Wusthof 9-Inch Honing Steel
A classic honing steel by any measure, the Wusthof 9-inch steel is a great, affordable honing rod to have in your kitchen. Made of stainless steel, this is everything you want from a honing rod. It’s light and tough and made by a company with more than two centuries of history making knives.
A strong, robust honing rod is what every knife owner should be looking for, and this one checks the boxes.
Zwilling 12-Inch Professional Oval Sharpening Steel
Sometimes you just need something a little bigger and heartier. This steel from Zwilling is up to the task. Its oval shape and longer length make it great for bigger knives. The chrome-plated steel is hard enough to hone most types of steel with ease and is easy to clean.
The loop at the end lets you hang it up easily too. Weighing in at just under a pound, don’t let that fool you. This is a heavyweight rod that will withstand years of use in your kitchen.
JB Prince Mac Black Ceramic Honing Rod With Grooves 10.5-Inch
With a fine 1200 grit, this ceramic rod from JB Prince is incredibly hard and durable. Its black ceramic coating is harder than both white ceramic and steel, and it’s also resistant to breaking so it can handle whatever you throw at it. Since it’s ceramic, it has the benefit of being completely rust-resistant, unlike traditional steel rods.
Most knife blocks that come with a honing rod will have a steel varietal, but looking beyond the block can lead you to quality rods like this one that can last a lifetime.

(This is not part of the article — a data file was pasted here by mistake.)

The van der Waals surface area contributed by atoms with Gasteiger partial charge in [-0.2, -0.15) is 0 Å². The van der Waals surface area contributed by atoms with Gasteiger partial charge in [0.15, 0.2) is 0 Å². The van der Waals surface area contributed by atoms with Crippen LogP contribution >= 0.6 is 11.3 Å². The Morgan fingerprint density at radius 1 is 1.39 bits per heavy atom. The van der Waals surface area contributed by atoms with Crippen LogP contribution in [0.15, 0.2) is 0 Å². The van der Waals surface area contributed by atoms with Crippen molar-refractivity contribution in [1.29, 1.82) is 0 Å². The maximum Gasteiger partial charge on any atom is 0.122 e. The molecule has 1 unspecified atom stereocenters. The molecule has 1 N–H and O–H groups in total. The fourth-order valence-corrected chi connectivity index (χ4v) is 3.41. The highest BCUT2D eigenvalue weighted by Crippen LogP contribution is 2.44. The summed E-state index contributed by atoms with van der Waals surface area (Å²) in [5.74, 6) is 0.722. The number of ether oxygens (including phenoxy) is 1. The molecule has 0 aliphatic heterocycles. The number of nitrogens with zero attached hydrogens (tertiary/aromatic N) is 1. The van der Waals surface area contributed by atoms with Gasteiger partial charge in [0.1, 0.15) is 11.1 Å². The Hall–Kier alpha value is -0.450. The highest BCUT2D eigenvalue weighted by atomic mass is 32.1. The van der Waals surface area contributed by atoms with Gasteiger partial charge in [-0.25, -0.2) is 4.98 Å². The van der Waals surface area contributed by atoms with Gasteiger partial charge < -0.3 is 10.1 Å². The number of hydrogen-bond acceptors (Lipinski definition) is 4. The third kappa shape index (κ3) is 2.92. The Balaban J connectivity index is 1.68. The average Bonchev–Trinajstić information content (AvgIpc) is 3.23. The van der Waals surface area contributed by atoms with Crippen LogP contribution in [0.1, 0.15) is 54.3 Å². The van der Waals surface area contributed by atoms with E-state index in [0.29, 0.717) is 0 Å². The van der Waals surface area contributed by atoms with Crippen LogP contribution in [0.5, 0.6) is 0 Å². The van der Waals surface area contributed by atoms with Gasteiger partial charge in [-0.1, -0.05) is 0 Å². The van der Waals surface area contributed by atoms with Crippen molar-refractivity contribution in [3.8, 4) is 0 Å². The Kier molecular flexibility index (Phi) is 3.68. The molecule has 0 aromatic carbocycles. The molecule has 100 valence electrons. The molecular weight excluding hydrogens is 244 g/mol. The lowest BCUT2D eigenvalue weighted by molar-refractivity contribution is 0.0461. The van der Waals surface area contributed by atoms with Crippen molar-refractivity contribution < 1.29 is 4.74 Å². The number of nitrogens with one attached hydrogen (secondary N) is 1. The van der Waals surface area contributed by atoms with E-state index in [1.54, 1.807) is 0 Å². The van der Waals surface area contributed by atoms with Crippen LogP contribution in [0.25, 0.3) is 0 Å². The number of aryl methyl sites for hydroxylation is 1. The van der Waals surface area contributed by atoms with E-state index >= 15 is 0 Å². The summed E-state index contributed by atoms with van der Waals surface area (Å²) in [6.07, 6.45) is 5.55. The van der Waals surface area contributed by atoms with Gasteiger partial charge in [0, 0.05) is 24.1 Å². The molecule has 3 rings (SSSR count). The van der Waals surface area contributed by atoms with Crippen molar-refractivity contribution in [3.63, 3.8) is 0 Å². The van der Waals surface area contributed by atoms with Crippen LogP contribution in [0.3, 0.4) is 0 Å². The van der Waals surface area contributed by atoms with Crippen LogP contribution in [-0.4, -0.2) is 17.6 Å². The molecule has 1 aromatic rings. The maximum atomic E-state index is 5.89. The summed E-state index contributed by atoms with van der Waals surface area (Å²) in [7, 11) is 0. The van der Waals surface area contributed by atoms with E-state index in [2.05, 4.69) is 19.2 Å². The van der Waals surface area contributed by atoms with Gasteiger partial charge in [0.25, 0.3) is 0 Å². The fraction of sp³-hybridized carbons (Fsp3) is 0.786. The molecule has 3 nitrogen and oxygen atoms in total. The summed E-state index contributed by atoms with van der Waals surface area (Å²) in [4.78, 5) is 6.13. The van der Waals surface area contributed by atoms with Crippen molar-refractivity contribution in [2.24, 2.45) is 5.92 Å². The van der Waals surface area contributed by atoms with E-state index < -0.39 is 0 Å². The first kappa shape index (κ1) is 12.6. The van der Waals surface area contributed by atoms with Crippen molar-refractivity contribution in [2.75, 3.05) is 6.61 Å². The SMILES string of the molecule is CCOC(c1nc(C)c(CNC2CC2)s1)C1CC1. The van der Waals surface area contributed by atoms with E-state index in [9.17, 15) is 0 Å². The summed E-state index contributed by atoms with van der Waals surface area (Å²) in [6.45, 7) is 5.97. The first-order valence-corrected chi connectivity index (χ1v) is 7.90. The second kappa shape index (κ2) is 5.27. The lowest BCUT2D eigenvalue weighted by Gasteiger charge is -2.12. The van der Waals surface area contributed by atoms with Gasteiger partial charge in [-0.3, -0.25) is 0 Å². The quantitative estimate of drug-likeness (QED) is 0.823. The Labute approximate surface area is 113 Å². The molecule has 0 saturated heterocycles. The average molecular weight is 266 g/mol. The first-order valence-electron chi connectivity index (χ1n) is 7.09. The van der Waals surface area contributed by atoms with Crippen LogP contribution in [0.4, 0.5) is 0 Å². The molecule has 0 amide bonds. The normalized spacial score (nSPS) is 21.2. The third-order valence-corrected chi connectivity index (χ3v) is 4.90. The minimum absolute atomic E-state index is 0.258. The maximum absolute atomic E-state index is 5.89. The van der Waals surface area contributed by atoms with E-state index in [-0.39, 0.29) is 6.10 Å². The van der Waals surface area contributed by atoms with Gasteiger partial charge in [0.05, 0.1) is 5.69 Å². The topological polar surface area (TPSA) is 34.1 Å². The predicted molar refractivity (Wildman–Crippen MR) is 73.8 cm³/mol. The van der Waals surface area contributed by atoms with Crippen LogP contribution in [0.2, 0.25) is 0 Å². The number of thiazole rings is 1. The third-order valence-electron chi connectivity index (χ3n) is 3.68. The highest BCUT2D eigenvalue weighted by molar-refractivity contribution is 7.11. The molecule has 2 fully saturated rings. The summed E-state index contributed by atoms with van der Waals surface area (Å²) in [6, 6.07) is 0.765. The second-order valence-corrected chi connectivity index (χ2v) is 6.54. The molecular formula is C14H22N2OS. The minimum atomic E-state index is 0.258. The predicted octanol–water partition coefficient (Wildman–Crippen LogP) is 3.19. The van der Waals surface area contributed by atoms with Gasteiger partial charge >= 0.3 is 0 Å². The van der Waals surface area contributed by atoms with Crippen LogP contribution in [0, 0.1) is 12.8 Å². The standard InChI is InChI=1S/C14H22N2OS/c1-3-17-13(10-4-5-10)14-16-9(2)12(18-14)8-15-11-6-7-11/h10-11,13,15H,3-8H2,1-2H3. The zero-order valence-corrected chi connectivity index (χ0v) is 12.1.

Opinel 10-Inch Diamond Steel Sharpening Rod
When it comes to rods that also sharpen, you can’t go better than diamond steel. This Opinel rod has a coating embedded with diamonds that sharpens as it hones. It’s good for both kitchen and pocket knives so you sharpen your EDC with it as well.
With a beechwood handle, and weighing 21 ounces, this rod feels good in the hand and will leave a pristine edge on your knives. Worth the price in every way for the discerning knife owner.
Green Elephant Ceramic Sharpening Rod
Yes, there are many ceramic rods on the market today, but you’d have a hard time finding one as robust and durable as this one from Green Elephant. With a grit of 1500, the rod is fine enough to lightly sharpen along with honing and realigning your blade. It’s also suitable for Japanese knives which may come with only one cutting edge instead of a Western, or German, style double-edged knife.